- Why now?
- What was the process used to identify possible areas of the country to relocate to?
- What was the criteria used to identify a specific property in Carmel/Indianapolis?
- What is the address of the new location?
- When will the Headquarters Staff be working from the new location?
- When do we start sending U.S. postal mail to the new location?
- Is the phone number for Headquarters changing?
- What is happening to the Fraternity’s archives and museum?
- What is happening to the Courtyard of Brotherhood?
- Can I visit the new location?
- Can we have a chapter retreat or alumni event at the new location?
- Who paid for this?
- Will undergraduate dues go up as a result of this purchase?
- Did my donations to the Foundation go to this?
- What is happening to the Fraternity’s previous headquarters at 2 Timber Drive in Chester Springs, PA?
- Where does the money go from the sale of the 2 Timber Drive property?
- Will Mrs. Deb Kurynny be moving with us?
- What is the history of the Phi Kappa Sigma headquarters?
A: The Fraternity’s Executive Board is charged with strategic planning for the long-term success of the organization. The discussion to relocate, including the possibility of relocating to the Midwest, has been ongoing since 1978 when discussing the sale of our first owned headquarters. Based on benefits outlined by the Grand Alpha’s update, the Fraternity’s leadership believed that the positive benefits of a relocation to the greater Indianapolis area necessitated a relocation. [Back to Top]
A: Multiple markets across the country were assessed with respect to a number of factors including (but not limited to) cost of living, ability to support chapters and members, cost of commercial property pricing, nearby alumni density, ease of staff travel logistics, nearby metropolitan entertainment and amenities, and nearby fraternal peer density. After an objective analysis of each market’s feasibility, the list of viable candidate markets was narrowed down to Philadelphia and Indianapolis. The totality of benefits outlined above and by the Grand Alpha’s update made Indianapolis the clear choice for relocation. [Back to Top]
A: There were a number of criteria including (but not limited to) distance to the airport, necessary square footage available, distance to the local city downtown, distance to a major metropolitan downtown, and affordable price. [Back to Top]
A: It is 716 Adams Street, Suite A, Carmel IN, 46032. [Back to Top]
A: The Fraternity’s Staff will be moving over June and July, with a goal of being operational in the new location in August 2017, just prior to the academic semester starting. [Back to Top]
A: You can begin sending postal mail starting in late August 2017. Staff will also make sure that mail sent to 2 Timber Drive in Chester Springs is forwarded to the new location. [Back to Top]
A: Not immediately; our current phone system allows staff to redirect calls to the new location using the existing phone numbers. [Back to Top]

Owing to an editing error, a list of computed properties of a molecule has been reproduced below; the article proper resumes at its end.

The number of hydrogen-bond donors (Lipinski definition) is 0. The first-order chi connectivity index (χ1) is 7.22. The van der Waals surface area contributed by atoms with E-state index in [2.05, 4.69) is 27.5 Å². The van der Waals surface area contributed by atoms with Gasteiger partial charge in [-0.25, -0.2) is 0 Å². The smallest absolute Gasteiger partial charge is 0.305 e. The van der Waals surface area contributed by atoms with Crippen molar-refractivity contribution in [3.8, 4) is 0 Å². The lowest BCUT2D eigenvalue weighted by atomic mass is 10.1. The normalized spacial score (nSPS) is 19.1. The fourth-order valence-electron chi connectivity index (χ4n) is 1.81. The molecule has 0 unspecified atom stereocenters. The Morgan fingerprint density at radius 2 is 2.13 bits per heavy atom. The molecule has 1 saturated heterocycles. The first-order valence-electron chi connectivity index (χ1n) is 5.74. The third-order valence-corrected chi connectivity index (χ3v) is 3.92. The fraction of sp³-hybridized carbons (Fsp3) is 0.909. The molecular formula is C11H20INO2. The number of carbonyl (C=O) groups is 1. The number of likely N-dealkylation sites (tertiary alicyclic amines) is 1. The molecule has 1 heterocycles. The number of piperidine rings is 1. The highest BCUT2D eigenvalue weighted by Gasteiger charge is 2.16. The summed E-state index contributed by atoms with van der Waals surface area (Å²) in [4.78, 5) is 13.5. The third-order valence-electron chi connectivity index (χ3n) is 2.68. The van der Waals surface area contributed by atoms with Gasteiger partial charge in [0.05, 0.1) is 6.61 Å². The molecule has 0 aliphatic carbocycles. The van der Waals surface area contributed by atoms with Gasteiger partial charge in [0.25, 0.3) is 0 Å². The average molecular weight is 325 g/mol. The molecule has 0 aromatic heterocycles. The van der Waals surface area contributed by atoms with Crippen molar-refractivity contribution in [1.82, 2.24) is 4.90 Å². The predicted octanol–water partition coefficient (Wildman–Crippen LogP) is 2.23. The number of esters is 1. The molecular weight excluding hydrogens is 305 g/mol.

A: The Phi Kappa Sigma Foundation will take over the preservation and protection of all of the archives and historical artifacts, including displaying them at the new headquarters in Carmel. [Back to Top]
A: The Fraternity is working with architects and the Property Owner’s Association of our new location to explore relocation possibilities of the engraved bricks currently at 2 Timber Drive in Chester Springs. [Back to Top]
A: Of course! We would love to have you, but we need to a little time to finish moving in. We will be holding an official “ribbon-cutting” ceremony in the very near future (potentially on Founder’s Day, October 19th, 2017) so stay tuned for event details. After that, the headquarters will be open and welcoming of a visit by any member. [Back to Top]
A: Yes! Our new location has a multi-purpose training space that would be perfect to facilitate these type of events for approximately 25 members or less, so please contact staff to discuss your needs further. [Back to Top]
A: The Phi Kappa Sigma Foundation, which is a separate legal and financial entity from the Fraternity, purchased the new property as an investment. The Fraternity has signed a long-term lease agreement with the Foundation to be the sole tenant of the property for at least the next 30 years. [Back to Top]
A: The Fraternity’s leadership and staff are always working to keep operational costs low. The same dedication is being used in order to support this relocation without impacting our undergraduate chapters and members. [Back to Top]
A: The Foundation chose to diversify a portion of its corpus investment portfolio from securities and into real estate. President of the Foundation, Rob Burnett, has stated that “the decision to invest in real estate was carefully considered to ensure that the return on investment was prudent and attractive when compared to our traditional investment strategies. Additionally, the long-term lease agreement that the Fraternity signed allows the Foundation to see a more stable and predictable return on its investment. The Foundation Board also believes that purchasing the property in Carmel, and leasing it to the Fraternity on a long-term basis furthers the Foundation’s mission to support the educational and leadership endeavors of the Fraternity and its student members.” [Back to Top]